Valuable insights on ‘Green Book Selling’ at Rise Booksellers Conference
On 19 March, European booksellers gathered to discuss current issues in the book trade. With best practices from different countries, including those on sustainability. Mathijs Suidman of CB was one of the speakers.
An interesting discussion on 'green book selling' unfolded. There are gains to be made in sustainability and it is important to see the right nuances. In every country, sustainability issues revolve around two topics: overstocks and returns.
This is partly due to the growing focus on 'carbon counting'. In the UK, for instance, there is already a Carbon Calculator for the book trade. This allows you to calculate per title how many kilograms of CO2 it takes to make one copy: one kilogram on average.
Mathijs talked about what is already being done in the Netherlands in sustainable book production and distribution. Among other things, about the role Print on demand can play in this. Joining Mathijs in the panel discussion on 'green book selling' were Amber Harrison of the Folde Bookshop (UK), Minna Kokka of Suomalainen Kirjakauppa Oy (bookshop and publisher in Finland) and Meryl Halls, Managing Director of the Booksellers' Association in the UK and Ireland.
We list the key insights from this conversation below:
CO2 emissions in context
That one book represents one kilogram of CO2 requires a broader view. For example, in comparison with other consumer goods: a reader spends many hours on a book and thus 'consumes' that kilogram of CO2. Moreover, the book and reading have an important social value. And the residual product has value as waste paper. We should also be aware that a digital book also has environmental pressures.
Overstock versus overstock
The panel discussed that one overstock is not the other. There is overstock that arises because publishers produce too many: books that do not make it to bookshops but remain in warehouses. In addition, overstock can occur when bookstores clean up stock in their shops to make room for new titles. Preventing the latter overstock is challenging. After all, it is a 'fact of life' that not all products sell in a shop.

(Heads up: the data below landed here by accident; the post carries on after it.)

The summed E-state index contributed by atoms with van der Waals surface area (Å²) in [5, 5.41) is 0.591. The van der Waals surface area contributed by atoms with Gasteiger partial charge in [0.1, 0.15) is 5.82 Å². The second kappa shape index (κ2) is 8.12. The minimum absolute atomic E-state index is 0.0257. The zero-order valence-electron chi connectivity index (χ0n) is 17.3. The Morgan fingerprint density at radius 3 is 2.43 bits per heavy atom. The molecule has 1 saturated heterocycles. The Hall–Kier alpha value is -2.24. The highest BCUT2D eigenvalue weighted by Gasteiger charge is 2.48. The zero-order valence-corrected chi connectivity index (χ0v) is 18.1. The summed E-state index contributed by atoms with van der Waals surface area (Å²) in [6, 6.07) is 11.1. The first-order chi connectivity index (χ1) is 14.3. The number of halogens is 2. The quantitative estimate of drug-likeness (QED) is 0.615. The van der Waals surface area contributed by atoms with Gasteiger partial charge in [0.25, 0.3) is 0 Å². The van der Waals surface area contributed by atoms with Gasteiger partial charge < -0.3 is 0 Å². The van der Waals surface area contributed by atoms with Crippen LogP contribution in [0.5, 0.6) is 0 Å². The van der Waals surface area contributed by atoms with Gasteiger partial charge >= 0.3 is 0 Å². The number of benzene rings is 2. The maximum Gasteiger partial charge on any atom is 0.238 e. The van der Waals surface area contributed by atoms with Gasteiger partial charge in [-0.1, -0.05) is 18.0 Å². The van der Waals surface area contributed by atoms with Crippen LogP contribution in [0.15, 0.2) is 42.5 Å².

Preventing the former stock is easier, for instance by opting for smaller print runs that can be made up quickly via Print on demand. Preventing overstock that stays in warehouses is thus a priority, as it does not harm the market/store.
Dealing smarter on returns
There is no way to prevent books not being sold in a shop. But we can deal more sustainably with what happens to these books afterwards. The word 'return' suggests that the book has to go back to the warehouse it came from, but that is usually not a sustainable solution. Too often, these returns do not leave warehouses.
There is obviously nothing against clearing stock in shop, but how and where to go can be more sustainable. Think about selling the book at a lower price in the shop or at a local book fair, to the local library, food bank or having it processed locally as waste paper.
There are still gains to be made on the topic of sustainability and the Rise Booksellers Conference has made it clearer how and what. In the Netherlands, industry association GAU is organising a symposium on sustainability on June 6th.
Look for CB's sustainability initiatives at cb.nl/en/green.